Connecticut College Magazine · Spring 2012


Skipper Amanda Clark '05, left, and her crew, Sarah Lihan, will sail for the U.S. in the 2012 London Olympics. Photo by Mick Anderson/US Sailing.

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A rabbi in Afghanistan

A rabbi in Afghanistan
Larry Bazer '85 in a village outside Kabul, where his National Guard unit was building a new school and well, in August 2011, Bazer's first month in Afghanistan.

Larry Bazer '85

by Whit Richardson '02

In his “normal life,” Larry Bazer '85 serves as rabbi of Temple Beth Sholom in Framingham, Mass. He's married with two children. He likes to watch movies, read books and go scuba diving when he can.

But normalcy was put on hold last August, when Bazer deployed to Afghanistan as a chaplain with the Massachusetts Army National Guard's 26th “Yankee” Brigade, stationed at Camp Phoenix outside Kabul. It was his first deployment since joining the military as a chaplain in 1989 during his post-graduate rabbinical studies. He was drawn to enlist for the experiences unavailable at seminary. “And I've always had a love of the military,” he added in a Skype interview from his military housing in December. “I guess I see myself sort of as G.I. Jew.”

At Camp Phoenix, Bazer was chaplain to his brigade and led Friday-night Jewish services. But as a lieutenant colonel he was also senior chaplain of the region — “a chaplain to my chaplains” who oversaw religious activities for more than 10,000 soldiers at several bases.

The Army National Guard's only rabbi in Afghanistan, Bazer assumed leadership of the Jewish military community. He helped form Congregation B'nai Kabul with about 15 members, and donned body armor to travel throughout the region offering services during the High Holy Days and Hanukkah, for which the military flew in extra rabbis.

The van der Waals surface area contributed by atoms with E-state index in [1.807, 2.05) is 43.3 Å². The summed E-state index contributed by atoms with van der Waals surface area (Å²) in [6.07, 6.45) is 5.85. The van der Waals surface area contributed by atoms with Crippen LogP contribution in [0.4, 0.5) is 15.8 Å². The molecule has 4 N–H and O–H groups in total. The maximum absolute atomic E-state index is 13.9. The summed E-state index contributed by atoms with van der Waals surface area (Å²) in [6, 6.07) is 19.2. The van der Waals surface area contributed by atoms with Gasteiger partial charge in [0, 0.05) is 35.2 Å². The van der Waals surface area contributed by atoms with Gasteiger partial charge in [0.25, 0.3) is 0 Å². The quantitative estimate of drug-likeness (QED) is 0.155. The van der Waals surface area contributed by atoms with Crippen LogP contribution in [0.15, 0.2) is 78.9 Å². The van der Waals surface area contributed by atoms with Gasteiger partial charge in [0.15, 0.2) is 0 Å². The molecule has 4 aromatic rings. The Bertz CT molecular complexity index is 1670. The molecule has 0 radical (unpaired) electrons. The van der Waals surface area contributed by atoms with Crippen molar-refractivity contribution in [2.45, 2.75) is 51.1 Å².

Though most of his job was administrative, Bazer provided counsel when needed. In October, when a bomb destroyed a bus in Kabul carrying soldiers and civilian military employees, some of whom Bazer knew, he offered counseling and led the memorial service. “Those are reminders that it can be very dangerous here,” he said.

Bazer went “outside the wire” fairly often, giving him a chance to see what people at home often do not. “As the military, we're out there not just to get bad guys and the Taliban or the insurgents who want to disrupt the way of life here,” he said. “A huge piece of what the U.S. military does is help strengthen and secure Afghanistan. That I feel very proud to be a part of.”

On the way back from one such trip to a rural community where his unit was building a school, Bazer looked out the window of his armored vehicle and saw a caravan of camels. “Automatically I thought of Connecticut College,” he said.

Bazer, who majored in zoology, credits his professors with teaching him to think critically, a skill that “became invaluable both as a rabbi and my work as a military chaplain.” He used interview techniques he gleaned as a student admission associate to help prepare homeward-bound soldiers for their impending job search. “I learned skills that have remained with me my entire life, and I owe that to Connecticut College,” he said.

On the 10th anniversary of 9/11, Bazer led a service on his base. A decade earlier he had been a rabbi on Long Island and chaplain for the New York National Guard and the FBI's state offices. He spent several days at Ground Zero after the towers fell. “So that has weighed very heavily on my mind — of the awesomeness of what it means to be part of this for 10 years,” he said. “It's come very much full circle.”

His deployment, which ended in February, wasn't without sacrifice. He missed both his children's birthdays and his wedding anniversary. Though Skype allowed him to chat with his family most evenings, technology didn't completely ameliorate the sense of absence. “The hardest experience — and I think every soldier in my unit would say this — is being away from family and friends,” Bazer said. “But my family is very proud of me. And my congregation is proud that their rabbi is serving our nation, and making a difference here.”

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